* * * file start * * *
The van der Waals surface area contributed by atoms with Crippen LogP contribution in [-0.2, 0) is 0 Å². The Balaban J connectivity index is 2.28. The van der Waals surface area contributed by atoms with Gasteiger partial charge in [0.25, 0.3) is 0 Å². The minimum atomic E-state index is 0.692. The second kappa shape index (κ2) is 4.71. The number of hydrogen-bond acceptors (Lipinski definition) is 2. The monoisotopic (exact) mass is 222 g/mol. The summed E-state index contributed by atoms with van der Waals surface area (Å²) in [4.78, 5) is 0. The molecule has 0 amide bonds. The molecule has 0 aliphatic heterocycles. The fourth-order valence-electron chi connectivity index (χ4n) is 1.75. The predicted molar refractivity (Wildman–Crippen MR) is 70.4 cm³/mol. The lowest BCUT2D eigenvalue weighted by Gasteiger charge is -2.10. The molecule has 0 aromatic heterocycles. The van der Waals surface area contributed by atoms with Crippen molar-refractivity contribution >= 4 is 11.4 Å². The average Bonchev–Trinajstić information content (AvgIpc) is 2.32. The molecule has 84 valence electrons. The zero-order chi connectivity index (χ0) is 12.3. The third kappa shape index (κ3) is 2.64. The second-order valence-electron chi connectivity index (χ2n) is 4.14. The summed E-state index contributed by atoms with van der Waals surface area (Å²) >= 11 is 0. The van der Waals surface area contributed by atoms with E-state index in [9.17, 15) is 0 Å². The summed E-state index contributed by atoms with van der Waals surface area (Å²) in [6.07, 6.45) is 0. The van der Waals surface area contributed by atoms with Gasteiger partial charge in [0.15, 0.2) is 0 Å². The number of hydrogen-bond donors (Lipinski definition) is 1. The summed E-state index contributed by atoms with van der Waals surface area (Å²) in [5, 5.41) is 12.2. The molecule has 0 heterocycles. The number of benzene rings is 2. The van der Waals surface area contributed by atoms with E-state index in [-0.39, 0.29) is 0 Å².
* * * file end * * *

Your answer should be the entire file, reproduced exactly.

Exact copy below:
The van der Waals surface area contributed by atoms with Crippen LogP contribution in [-0.2, 0) is 0 Å². The Balaban J connectivity index is 2.28. The van der Waals surface area contributed by atoms with Gasteiger partial charge in [0.25, 0.3) is 0 Å². The minimum atomic E-state index is 0.692. The second kappa shape index (κ2) is 4.71. The number of hydrogen-bond acceptors (Lipinski definition) is 2. The monoisotopic (exact) mass is 222 g/mol. The summed E-state index contributed by atoms with van der Waals surface area (Å²) in [4.78, 5) is 0. The molecule has 0 amide bonds. The molecule has 0 aliphatic heterocycles. The fourth-order valence-electron chi connectivity index (χ4n) is 1.75. The predicted molar refractivity (Wildman–Crippen MR) is 70.4 cm³/mol. The lowest BCUT2D eigenvalue weighted by Gasteiger charge is -2.10. The molecule has 0 aromatic heterocycles. The van der Waals surface area contributed by atoms with Crippen molar-refractivity contribution >= 4 is 11.4 Å². The average Bonchev–Trinajstić information content (AvgIpc) is 2.32. The molecule has 84 valence electrons. The zero-order chi connectivity index (χ0) is 12.3. The third kappa shape index (κ3) is 2.64. The second-order valence-electron chi connectivity index (χ2n) is 4.14. The summed E-state index contributed by atoms with van der Waals surface area (Å²) >= 11 is 0. The van der Waals surface area contributed by atoms with E-state index in [9.17, 15) is 0 Å². The summed E-state index contributed by atoms with van der Waals surface area (Å²) in [6.07, 6.45) is 0. The van der Waals surface area contributed by atoms with Gasteiger partial charge in [0.15, 0.2) is 0 Å². The number of hydrogen-bond donors (Lipinski definition) is 1. The summed E-state index contributed by atoms with van der Waals surface area (Å²) in [5, 5.41) is 12.2. The molecule has 0 heterocycles. The number of benzene rings is 2. The van der Waals surface area contributed by atoms with E-state index in [-0.39, 0.29) is 0 Å².